The Games Journal | A Magazine About Boardgames

Eagle Games

Ray Smith

November, 2001

For those of you who were fortunate enough to attend the four day extravaganza of Origins 2001, it was the usual awe inspiring fun-fest it always is. See games, talk about games, play games all day long, good food, and good friends. (Throw in sex and we're talking heaven here!)

Even with all of the hoopla, one of the real standouts was a fledgling company called Eagle Games. Their booth was in constant "Oooh, wow!" mode for those who passed by. If their three upcoming releases - Napoleon in Europe, The American Civil War, and War! Age of Imperialism - play as well as they look, we have major contenders here. All of the mounted gameboards are huge and gorgeous. Twice the size of any of the new Avalon Hill/Hasbro boards, with a fine sense of artistic flair without being garish. At convention time, only the drawings of the plastic miniature playing pieces were available, but still looked impressive. All the games are grand strategy in nature, support multiplayer, and have three sets of rules ranging from Basic, to Standard, to Advanced. Think of an updated and expanded Gamemaster Series (Milton Bradley).

Sound wonderful? Well, silly me never got the nuts and bolts of how the games are played! So I went seeking answers by contacting the president of Eagle Games, and very nice fellow, Glenn Drover. With Glenn's permission, below is an edited version of our e-mail correspondence.

Ray Smith: It was wonderful to see you guys at Origins, and you created quite a buzz with your fine efforts. Everyone seems very anxious to try your releases. However (don't you hate those), I am sure that you are very well aware of the skepticism of gamers, since we have been burned too frequently with pretty components encased around a crummy game. So, my question is, could you relay to me some details of a typical turn or sequence of play or mechanics? The world wants to know!

Glenn Drover: We will be posting some play examples on our website very soon ( We have been flat out with everything that we have going on right now: Financing (to be able to put all the pretty components into the game); Rigorous Playtesting (so that the gamers are not burned); Three sets of rules (so that the games are playable and fun for a wide variety of players); Sales and Marketing (so that the games are available to as many people as possible and so that we're profitable and around for a few years to bring you more great games). To allay your fears, I will give you some samples. Each game plays differently, though. Can you specify which game and what level (Basic, Standard, Advanced) that you would like the example from? Thanks for you avid interest. I know that you won't be disappointed.

RS: I'm glad you are taking the attitude of taking your time to do it "right". To allay my curiosity, a synopsis of the Standard version of your American Civil War game will suffice.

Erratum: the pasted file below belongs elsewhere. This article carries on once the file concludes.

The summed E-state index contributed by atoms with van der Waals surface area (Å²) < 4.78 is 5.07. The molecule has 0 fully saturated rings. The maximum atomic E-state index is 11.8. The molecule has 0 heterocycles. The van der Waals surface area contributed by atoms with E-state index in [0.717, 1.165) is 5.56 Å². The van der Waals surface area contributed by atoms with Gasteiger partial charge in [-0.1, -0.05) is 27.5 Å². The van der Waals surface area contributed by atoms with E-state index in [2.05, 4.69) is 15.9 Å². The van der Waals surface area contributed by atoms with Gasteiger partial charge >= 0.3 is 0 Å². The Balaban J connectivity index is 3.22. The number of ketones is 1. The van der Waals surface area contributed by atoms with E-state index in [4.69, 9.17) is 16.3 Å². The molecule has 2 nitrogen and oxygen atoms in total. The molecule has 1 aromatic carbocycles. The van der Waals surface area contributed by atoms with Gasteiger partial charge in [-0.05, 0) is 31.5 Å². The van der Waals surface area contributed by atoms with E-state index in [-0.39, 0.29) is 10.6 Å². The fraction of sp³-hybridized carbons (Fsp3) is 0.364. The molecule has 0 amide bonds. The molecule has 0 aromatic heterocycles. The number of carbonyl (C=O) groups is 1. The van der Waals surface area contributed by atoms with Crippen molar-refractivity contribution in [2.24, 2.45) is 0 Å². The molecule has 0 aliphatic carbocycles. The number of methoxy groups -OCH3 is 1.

GD: In the standard version of the American Civil War, armies comprised of Infantry, Cavalry, Artillery, and Leaders (Command Control) are set up in roughly historical positions as of July 1861. Players then take turns maneuvering their forces in an attempt to capture enemy cities (which are the focus points for industrial and military production for the surrounding area), or gain an advantage in battle. Strategic movement is allowed via the rail-net (up to the maximum "rail rating": higher for the Union). When two armies meet in a region, a tactical battle is fought. Both players take their armies off the board and line them up (in secret with the box between them) in four "battle areas" (left flank, right flank, center, and reserve). Then both players take turns charging or firing their units in an attempt to eliminate (destroy or rout) all of the units in one of the front-line battle areas. When this occurs, the loser must retreat and take extra losses due to pursuit (cavalry is valuable in covering the retreat as well as extra pursuit ability).

The units behave as they did historically:

  • Infantry are the cheapest and are very effective in battle (fire or charge).

  • Cavalry are useful in raiding on the strategic map and skirmishing in battle (fire or charge) (charging is very ineffective against infantry) and especially useful after battles.

  • Artillery are expensive, but deadly, and can fire at long range. They are vulnerable if not protected by infantry or cavalry in battle (fire only).

  • Leaders can lead charges or rally the routed units to give their army more staying power in a battle.

Winning major battles also allows the winner to influence European Intervention. If the South wins too many battles, Captures Washington D.C., or even (gasp) frees the slaves (though this has serious internal consequences), England and France could join the war, and then it's a whole new ball game.

The South can win by capturing six major cities in the North, or by lasting until the end of 1865. The Union must capture every major city in the South to win. Thus, the onus is on them to move forward and knock the South out.

The game can take from one to six (or more) hours depending on how aggressive the players are, their relative abilities, and that old devil: luck in
battle. The game rewards players who utilize the advantages of their troops and their country correctly (playing to their strengths), while allowing them the ability to rewrite history by trying new tactics and strategies.

I hope this gives you a little insight into the game. Thanks for your interest.

RS: Thank you Glenn, and best of luck!.

- Ray Smith

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